After the war, Bush was a man in a hurry. He married Barbara Pierce in 1945 and graduated in 1948 with a degree in economics from Yale, where he was also captain of the baseball team. The couple and son Georgie, then a toddler, moved to the Oil Patch in Odessa, Texas, to seek his fortune. He started as a salesman of oil field equipment for a company owned by a friend of his father, then founded an oil company of his own.
They would have six children in all: George, Robin, Jeb, Neil, Marvin and Doro. Robin died at age 3 of leukemia, a loss that would reverberate through their lives. Decades later, her portrait was still hanging in a corner of her parents’ living room.
Barbara Bush died at their Houston home on April 17 after a long battle with congestive heart failure. Her husband of 73 years, the longest presidential marriage in history, was holding her hand.
Bush lost his first political campaign, for a U.S. Senate seat in 1964, but he was elected to the House of Representatives in 1966. He was re-elected two years later and then lost a second campaign for the Senate in 1970.
President Richard Nixon appointed Bush ambassador to the United Nations and then drafted him to chair the Republican National Committee during the Watergate scandal. After Nixon resigned, President Gerald Ford named him chief of the U.S. Liaison Office in China and then director of the Central Intelligence Agency.
In 1980, with some reluctance after a tough primary campaign, Reagan picked Bush as his running mate. After eight years as vice president, he won the job he had long wanted.
Bush’s background in national security and his relationships with foreign leaders – forged during his tenure at the UN and the CIA and in China – prepared him for dealing with a world teetering on the precipice of dramatic change. A year after he was elected, on Nov. 9, 1989, the Berlin Wall fell. Then the Soviet Union unraveled and its former satellites embraced democratic revolutions.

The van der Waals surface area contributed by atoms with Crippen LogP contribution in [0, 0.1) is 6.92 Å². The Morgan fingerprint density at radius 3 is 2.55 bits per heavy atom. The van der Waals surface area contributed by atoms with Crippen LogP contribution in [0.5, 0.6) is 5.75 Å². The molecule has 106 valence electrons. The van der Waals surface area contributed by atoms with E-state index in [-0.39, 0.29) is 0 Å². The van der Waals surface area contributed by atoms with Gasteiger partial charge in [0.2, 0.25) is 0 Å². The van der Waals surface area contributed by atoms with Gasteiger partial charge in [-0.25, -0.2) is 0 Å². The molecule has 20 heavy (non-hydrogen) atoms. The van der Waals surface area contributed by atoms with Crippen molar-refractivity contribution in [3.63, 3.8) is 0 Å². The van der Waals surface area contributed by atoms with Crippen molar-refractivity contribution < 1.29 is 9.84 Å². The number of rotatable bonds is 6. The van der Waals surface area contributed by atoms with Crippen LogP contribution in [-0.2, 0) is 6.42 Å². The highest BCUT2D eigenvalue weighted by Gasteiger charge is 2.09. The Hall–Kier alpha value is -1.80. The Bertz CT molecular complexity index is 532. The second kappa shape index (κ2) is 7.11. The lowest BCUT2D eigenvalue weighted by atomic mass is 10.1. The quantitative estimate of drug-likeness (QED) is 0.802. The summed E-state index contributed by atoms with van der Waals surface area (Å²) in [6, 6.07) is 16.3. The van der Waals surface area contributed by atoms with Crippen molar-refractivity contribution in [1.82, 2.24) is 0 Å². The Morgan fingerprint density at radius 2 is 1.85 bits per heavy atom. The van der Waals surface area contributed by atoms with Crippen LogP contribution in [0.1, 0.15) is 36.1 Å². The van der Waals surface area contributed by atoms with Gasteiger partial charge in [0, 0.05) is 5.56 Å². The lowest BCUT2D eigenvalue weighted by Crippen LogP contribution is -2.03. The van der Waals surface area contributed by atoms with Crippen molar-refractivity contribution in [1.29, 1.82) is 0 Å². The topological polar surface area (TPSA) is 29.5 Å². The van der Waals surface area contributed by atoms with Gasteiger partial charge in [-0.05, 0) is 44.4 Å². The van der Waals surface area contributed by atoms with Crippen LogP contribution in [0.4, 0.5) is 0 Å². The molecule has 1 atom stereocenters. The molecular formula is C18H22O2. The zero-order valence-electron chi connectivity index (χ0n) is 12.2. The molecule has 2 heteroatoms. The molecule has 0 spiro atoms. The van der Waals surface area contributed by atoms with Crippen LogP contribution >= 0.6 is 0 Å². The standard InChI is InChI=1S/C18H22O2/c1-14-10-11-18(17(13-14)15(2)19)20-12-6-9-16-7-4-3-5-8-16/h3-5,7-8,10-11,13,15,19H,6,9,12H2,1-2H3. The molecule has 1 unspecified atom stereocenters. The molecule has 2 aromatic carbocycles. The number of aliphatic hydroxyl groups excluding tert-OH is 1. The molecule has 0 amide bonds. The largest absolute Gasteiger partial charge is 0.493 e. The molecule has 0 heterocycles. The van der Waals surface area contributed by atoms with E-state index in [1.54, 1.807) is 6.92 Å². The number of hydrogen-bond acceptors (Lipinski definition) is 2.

“He’ll be admired for ending the Cold War on terms that Americans never could have dreamt possible for the 45 years of the Cold War,” Beschloss says. “It would not have happened if George Bush hadn’t been there . ... He formed a relationship with (Soviet leader Mikhail) Gorbachev of trust that encouraged Gorbachev to give up a lot of concessions.”
The ultimate test of Bush’s foreignpolicy leadership came after Iraq invaded Kuwait on Aug. 2, 1990. Three days later, returning from Camp David, Bush told reporters waiting for him on the South Lawn: “This will not stand, this aggression against Kuwait.”
Bush agonized over his decision to send American troops into combat, then assembled a 30-nation coalition to oust Iraq in what became Operation Desert Storm. After weeks of bombarding Iraqi forces by air, the allies moved in on the ground and, in days, liberated Kuwait.
Bush championed important domestic legislation on domestic policy. He signed the Americans With Disabilities Act, which paved new ground for providing access and job protections to people with handicaps, and a significant revision of the Clean Air Act.
Most memorable – and most damaging politically – was his decision to embrace a budget agreement in 1989 that included an increase in several existing taxes. That broke the promise he had made in his acceptance speech at the 1988 Republican National Convention.
“Read my lips,” he had said to cheers. “No new taxes.”
Four years later, dogged by questions over how much he knew about the IranContra affair and hampered by an independent campaign run by fellow Texan H. Ross Perot, he was defeated for a second term by Bill Clinton.
Bush went skydiving again to mark his 80th, 85th and 90th birthdays. But his battle with vascular Parkinsonism robbed him of his ability to walk, and in recent years made it increasingly difficult for him to speak more than a few words at a time.
“Life goes on with all its mystery and wonder,” he wrote in his diary on Sept. 2, 1988. “I want to live to do good things and partly to meet the challenges that lie ahead, but I don’t fear death.”
Contributing: Aamer Madhani and Kirk Bado
George H.W. Bush was the son of a senator and the father of a president.